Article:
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Two Siblings With Bright Futures

(May 2014) posted on Mon May 05, 2014

Where are our next breakthrough technologies?

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By Andy MacDougall

Signs and screen printing are like two kids from the same colorful, wacky family. Although they have the same parents (communication and commerce), one is way bigger, older, and more mature, if you can call getting draped around the exterior of a high-rise building 100 feet in the air “mature.” The sibling, “silk screening,” is younger and more adventurous, with interests in consumer electronics, T-shirts, and decorative arts, to name but a few growing segments. Both are practiced by few, yet found everywhere, on everything, in everything.

The men and women who work in sign and screen-printing companies know they are a big part of the visual fabric of our modern civilization, even though most people take all the graphics, signage, and functional printing for granted. Every two-bit college has art and design courses, but very few are training workers specifically for our industry. It doesn’t seem to be high on anyone’s list as a career path. That’s sad, because we offer one the most creative, challenging, and interesting work environments. What we do is important too, and not just for communicating a discount sale at the corner store. We insiders know the truth: Remove signs and screen printing from the modern world and it comes to a screeching, crashing halt.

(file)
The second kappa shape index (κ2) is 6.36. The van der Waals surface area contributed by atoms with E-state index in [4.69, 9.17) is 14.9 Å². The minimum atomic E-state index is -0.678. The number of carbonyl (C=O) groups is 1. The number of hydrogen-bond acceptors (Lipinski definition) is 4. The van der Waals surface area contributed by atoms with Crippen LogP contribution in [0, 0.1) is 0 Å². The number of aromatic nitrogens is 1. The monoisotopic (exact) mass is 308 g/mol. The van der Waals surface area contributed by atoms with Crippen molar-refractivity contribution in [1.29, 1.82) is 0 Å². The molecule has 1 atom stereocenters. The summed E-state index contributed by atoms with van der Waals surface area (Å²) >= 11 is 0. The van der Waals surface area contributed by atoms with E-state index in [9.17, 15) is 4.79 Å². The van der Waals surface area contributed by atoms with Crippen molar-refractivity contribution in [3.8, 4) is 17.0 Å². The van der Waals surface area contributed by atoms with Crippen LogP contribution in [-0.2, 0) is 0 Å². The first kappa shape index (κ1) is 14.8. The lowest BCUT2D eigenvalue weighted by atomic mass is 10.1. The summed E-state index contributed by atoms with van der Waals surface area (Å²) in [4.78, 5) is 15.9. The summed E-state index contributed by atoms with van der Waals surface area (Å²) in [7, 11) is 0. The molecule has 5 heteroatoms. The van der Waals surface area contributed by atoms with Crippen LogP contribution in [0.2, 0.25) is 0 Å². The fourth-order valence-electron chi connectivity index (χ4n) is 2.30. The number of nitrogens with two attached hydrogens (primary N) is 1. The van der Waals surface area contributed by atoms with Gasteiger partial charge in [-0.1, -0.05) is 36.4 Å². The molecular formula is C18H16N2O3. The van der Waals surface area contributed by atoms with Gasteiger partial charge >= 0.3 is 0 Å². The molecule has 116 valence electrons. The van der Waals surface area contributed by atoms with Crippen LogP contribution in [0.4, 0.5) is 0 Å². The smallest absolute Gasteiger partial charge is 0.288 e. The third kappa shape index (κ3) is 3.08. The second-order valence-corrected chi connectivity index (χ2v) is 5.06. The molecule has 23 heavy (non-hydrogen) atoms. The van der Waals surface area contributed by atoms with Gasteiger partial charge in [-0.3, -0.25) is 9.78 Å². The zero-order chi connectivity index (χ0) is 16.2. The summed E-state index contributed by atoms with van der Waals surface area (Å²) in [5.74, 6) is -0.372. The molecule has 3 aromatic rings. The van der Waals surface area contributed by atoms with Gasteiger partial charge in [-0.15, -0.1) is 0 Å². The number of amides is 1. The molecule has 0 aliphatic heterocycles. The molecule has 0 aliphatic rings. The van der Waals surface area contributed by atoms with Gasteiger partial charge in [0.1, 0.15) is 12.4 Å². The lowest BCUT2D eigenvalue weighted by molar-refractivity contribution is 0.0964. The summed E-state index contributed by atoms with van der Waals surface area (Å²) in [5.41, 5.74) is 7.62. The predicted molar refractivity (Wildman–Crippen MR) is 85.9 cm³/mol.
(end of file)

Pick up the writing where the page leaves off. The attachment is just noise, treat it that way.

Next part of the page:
Imagine a world without signs and screen printing:

Roadways, cities and buildings with no wayfinding signage? What a mess that would be. “But you could still use your cell phone,” you might be thinking. No, you can’t—it’s made using screen printing too! “OK, no worries, I’ll just get in the car. Wait—where are the instruments and controls?!” You freak out and crash.

A white van shows up at the crash scene. It’s an EMS ambulance, but nobody can tell without the markings on the outside of the vehicle. Then a massive traffic jam forms because there are no road signs and the traffic lights don’t work because the printed circuits controlling everything are gone. The paramedics jump out of the van, dressed all in white too, with no logos or identifiers. They see that your heart has stopped and spring into rescue mode. But damn, the defibrillator doesn’t work—the contact pads were screen printed and the control panels, too.


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